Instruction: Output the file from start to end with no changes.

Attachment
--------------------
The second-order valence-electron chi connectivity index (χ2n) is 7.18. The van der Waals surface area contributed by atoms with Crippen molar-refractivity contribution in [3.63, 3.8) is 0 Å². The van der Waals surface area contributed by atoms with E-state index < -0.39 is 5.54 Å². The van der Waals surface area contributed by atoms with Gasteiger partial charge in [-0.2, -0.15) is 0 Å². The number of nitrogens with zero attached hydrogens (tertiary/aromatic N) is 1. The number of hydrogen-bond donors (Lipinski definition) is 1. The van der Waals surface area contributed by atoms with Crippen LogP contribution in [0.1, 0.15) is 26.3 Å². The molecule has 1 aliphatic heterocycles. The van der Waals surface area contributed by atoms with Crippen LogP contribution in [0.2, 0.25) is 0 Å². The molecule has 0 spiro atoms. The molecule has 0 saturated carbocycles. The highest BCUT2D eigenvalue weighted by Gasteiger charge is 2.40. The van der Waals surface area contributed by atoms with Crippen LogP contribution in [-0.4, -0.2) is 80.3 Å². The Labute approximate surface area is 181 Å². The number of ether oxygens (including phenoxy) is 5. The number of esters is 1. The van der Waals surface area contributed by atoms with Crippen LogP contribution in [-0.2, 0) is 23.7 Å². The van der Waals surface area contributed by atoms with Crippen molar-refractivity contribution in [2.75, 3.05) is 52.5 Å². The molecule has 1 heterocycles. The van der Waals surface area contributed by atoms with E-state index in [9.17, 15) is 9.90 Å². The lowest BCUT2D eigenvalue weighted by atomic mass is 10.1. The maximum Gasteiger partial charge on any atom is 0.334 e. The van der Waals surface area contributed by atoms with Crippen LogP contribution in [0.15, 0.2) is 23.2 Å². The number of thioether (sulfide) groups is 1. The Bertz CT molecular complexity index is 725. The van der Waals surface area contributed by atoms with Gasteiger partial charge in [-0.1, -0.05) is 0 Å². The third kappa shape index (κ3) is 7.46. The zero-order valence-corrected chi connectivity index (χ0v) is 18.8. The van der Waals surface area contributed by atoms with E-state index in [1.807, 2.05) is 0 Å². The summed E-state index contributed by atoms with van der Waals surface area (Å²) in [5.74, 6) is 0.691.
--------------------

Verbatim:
The second-order valence-electron chi connectivity index (χ2n) is 7.18. The van der Waals surface area contributed by atoms with Crippen molar-refractivity contribution in [3.63, 3.8) is 0 Å². The van der Waals surface area contributed by atoms with E-state index < -0.39 is 5.54 Å². The van der Waals surface area contributed by atoms with Gasteiger partial charge in [-0.2, -0.15) is 0 Å². The number of nitrogens with zero attached hydrogens (tertiary/aromatic N) is 1. The number of hydrogen-bond donors (Lipinski definition) is 1. The van der Waals surface area contributed by atoms with Crippen LogP contribution in [0.1, 0.15) is 26.3 Å². The molecule has 1 aliphatic heterocycles. The van der Waals surface area contributed by atoms with Crippen LogP contribution in [0.2, 0.25) is 0 Å². The molecule has 0 spiro atoms. The molecule has 0 saturated carbocycles. The highest BCUT2D eigenvalue weighted by Gasteiger charge is 2.40. The van der Waals surface area contributed by atoms with Crippen LogP contribution in [-0.4, -0.2) is 80.3 Å². The Labute approximate surface area is 181 Å². The number of ether oxygens (including phenoxy) is 5. The number of esters is 1. The van der Waals surface area contributed by atoms with Crippen LogP contribution in [-0.2, 0) is 23.7 Å². The van der Waals surface area contributed by atoms with Crippen molar-refractivity contribution in [2.75, 3.05) is 52.5 Å². The molecule has 1 heterocycles. The van der Waals surface area contributed by atoms with E-state index in [9.17, 15) is 9.90 Å². The lowest BCUT2D eigenvalue weighted by atomic mass is 10.1. The maximum Gasteiger partial charge on any atom is 0.334 e. The van der Waals surface area contributed by atoms with Crippen LogP contribution in [0.15, 0.2) is 23.2 Å². The number of thioether (sulfide) groups is 1. The Bertz CT molecular complexity index is 725. The van der Waals surface area contributed by atoms with Gasteiger partial charge in [-0.1, -0.05) is 0 Å². The third kappa shape index (κ3) is 7.46. The zero-order valence-corrected chi connectivity index (χ0v) is 18.8. The van der Waals surface area contributed by atoms with E-state index in [1.807, 2.05) is 0 Å². The summed E-state index contributed by atoms with van der Waals surface area (Å²) in [5.74, 6) is 0.691.